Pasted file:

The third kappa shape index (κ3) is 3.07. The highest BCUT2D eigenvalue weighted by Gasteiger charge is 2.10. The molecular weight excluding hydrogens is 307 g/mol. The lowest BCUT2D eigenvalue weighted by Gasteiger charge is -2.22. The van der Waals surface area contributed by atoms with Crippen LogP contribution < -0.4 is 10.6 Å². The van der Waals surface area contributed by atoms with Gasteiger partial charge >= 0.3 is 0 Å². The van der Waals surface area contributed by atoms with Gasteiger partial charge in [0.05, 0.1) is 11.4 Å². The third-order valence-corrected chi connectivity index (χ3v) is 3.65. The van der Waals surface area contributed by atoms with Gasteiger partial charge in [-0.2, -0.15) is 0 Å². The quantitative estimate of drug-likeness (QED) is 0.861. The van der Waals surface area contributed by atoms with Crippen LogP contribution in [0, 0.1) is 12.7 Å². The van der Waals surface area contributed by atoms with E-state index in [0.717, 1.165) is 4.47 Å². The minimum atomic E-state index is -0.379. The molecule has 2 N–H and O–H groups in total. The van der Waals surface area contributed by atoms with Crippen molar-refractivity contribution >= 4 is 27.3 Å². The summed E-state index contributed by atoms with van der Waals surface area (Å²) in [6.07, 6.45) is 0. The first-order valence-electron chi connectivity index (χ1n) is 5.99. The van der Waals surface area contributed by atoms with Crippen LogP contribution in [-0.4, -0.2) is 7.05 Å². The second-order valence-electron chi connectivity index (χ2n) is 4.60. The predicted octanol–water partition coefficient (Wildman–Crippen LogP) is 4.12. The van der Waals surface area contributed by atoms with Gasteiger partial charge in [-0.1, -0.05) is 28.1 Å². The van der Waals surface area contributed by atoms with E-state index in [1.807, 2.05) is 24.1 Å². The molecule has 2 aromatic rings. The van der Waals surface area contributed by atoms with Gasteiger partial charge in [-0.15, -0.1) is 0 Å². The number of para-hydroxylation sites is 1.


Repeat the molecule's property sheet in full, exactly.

The third kappa shape index (κ3) is 3.07. The highest BCUT2D eigenvalue weighted by Gasteiger charge is 2.10. The molecular weight excluding hydrogens is 307 g/mol. The lowest BCUT2D eigenvalue weighted by Gasteiger charge is -2.22. The van der Waals surface area contributed by atoms with Crippen LogP contribution < -0.4 is 10.6 Å². The van der Waals surface area contributed by atoms with Gasteiger partial charge >= 0.3 is 0 Å². The van der Waals surface area contributed by atoms with Gasteiger partial charge in [0.05, 0.1) is 11.4 Å². The third-order valence-corrected chi connectivity index (χ3v) is 3.65. The van der Waals surface area contributed by atoms with Gasteiger partial charge in [-0.2, -0.15) is 0 Å². The quantitative estimate of drug-likeness (QED) is 0.861. The van der Waals surface area contributed by atoms with Crippen LogP contribution in [0, 0.1) is 12.7 Å². The van der Waals surface area contributed by atoms with E-state index in [0.717, 1.165) is 4.47 Å². The minimum atomic E-state index is -0.379. The molecule has 2 N–H and O–H groups in total. The van der Waals surface area contributed by atoms with Crippen molar-refractivity contribution >= 4 is 27.3 Å². The summed E-state index contributed by atoms with van der Waals surface area (Å²) in [6.07, 6.45) is 0. The first-order valence-electron chi connectivity index (χ1n) is 5.99. The van der Waals surface area contributed by atoms with Crippen LogP contribution in [-0.4, -0.2) is 7.05 Å². The second-order valence-electron chi connectivity index (χ2n) is 4.60. The predicted octanol–water partition coefficient (Wildman–Crippen LogP) is 4.12. The van der Waals surface area contributed by atoms with Gasteiger partial charge in [-0.1, -0.05) is 28.1 Å². The van der Waals surface area contributed by atoms with E-state index in [1.807, 2.05) is 24.1 Å². The molecule has 2 aromatic rings. The van der Waals surface area contributed by atoms with Gasteiger partial charge in [-0.15, -0.1) is 0 Å². The number of para-hydroxylation sites is 1.